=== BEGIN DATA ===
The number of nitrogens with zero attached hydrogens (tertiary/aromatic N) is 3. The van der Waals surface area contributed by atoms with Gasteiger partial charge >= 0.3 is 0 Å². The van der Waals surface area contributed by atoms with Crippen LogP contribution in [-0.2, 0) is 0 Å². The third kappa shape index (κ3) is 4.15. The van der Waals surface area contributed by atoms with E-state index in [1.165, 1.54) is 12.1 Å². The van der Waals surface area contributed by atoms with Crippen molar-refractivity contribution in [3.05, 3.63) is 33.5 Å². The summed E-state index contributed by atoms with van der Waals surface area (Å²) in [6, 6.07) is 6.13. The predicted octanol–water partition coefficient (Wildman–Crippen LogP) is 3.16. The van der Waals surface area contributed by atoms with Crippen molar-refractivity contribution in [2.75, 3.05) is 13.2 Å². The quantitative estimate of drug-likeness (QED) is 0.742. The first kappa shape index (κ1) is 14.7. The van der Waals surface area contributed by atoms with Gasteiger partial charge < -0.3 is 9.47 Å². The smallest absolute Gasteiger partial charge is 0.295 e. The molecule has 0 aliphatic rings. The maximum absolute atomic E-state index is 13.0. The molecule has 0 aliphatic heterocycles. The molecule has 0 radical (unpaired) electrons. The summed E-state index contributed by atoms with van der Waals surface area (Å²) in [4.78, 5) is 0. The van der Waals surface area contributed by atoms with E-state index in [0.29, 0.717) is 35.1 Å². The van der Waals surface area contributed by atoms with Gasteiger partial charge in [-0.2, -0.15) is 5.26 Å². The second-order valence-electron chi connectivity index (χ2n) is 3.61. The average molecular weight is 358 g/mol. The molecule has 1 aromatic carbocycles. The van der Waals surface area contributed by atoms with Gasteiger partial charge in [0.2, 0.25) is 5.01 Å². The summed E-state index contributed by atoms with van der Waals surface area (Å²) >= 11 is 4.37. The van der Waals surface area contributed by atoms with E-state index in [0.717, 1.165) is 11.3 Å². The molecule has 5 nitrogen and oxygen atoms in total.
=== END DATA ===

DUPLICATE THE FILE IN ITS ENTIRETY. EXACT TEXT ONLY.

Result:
The number of nitrogens with zero attached hydrogens (tertiary/aromatic N) is 3. The van der Waals surface area contributed by atoms with Gasteiger partial charge >= 0.3 is 0 Å². The van der Waals surface area contributed by atoms with Crippen LogP contribution in [-0.2, 0) is 0 Å². The third kappa shape index (κ3) is 4.15. The van der Waals surface area contributed by atoms with E-state index in [1.165, 1.54) is 12.1 Å². The van der Waals surface area contributed by atoms with Crippen molar-refractivity contribution in [3.05, 3.63) is 33.5 Å². The summed E-state index contributed by atoms with van der Waals surface area (Å²) in [6, 6.07) is 6.13. The predicted octanol–water partition coefficient (Wildman–Crippen LogP) is 3.16. The van der Waals surface area contributed by atoms with Crippen molar-refractivity contribution in [2.75, 3.05) is 13.2 Å². The quantitative estimate of drug-likeness (QED) is 0.742. The first kappa shape index (κ1) is 14.7. The van der Waals surface area contributed by atoms with Gasteiger partial charge < -0.3 is 9.47 Å². The smallest absolute Gasteiger partial charge is 0.295 e. The molecule has 0 aliphatic rings. The maximum absolute atomic E-state index is 13.0. The molecule has 0 aliphatic heterocycles. The molecule has 0 radical (unpaired) electrons. The summed E-state index contributed by atoms with van der Waals surface area (Å²) in [4.78, 5) is 0. The van der Waals surface area contributed by atoms with E-state index in [0.29, 0.717) is 35.1 Å². The van der Waals surface area contributed by atoms with Gasteiger partial charge in [-0.2, -0.15) is 5.26 Å². The second-order valence-electron chi connectivity index (χ2n) is 3.61. The average molecular weight is 358 g/mol. The molecule has 1 aromatic carbocycles. The van der Waals surface area contributed by atoms with Gasteiger partial charge in [0.2, 0.25) is 5.01 Å². The summed E-state index contributed by atoms with van der Waals surface area (Å²) >= 11 is 4.37. The van der Waals surface area contributed by atoms with E-state index in [0.717, 1.165) is 11.3 Å². The molecule has 5 nitrogen and oxygen atoms in total.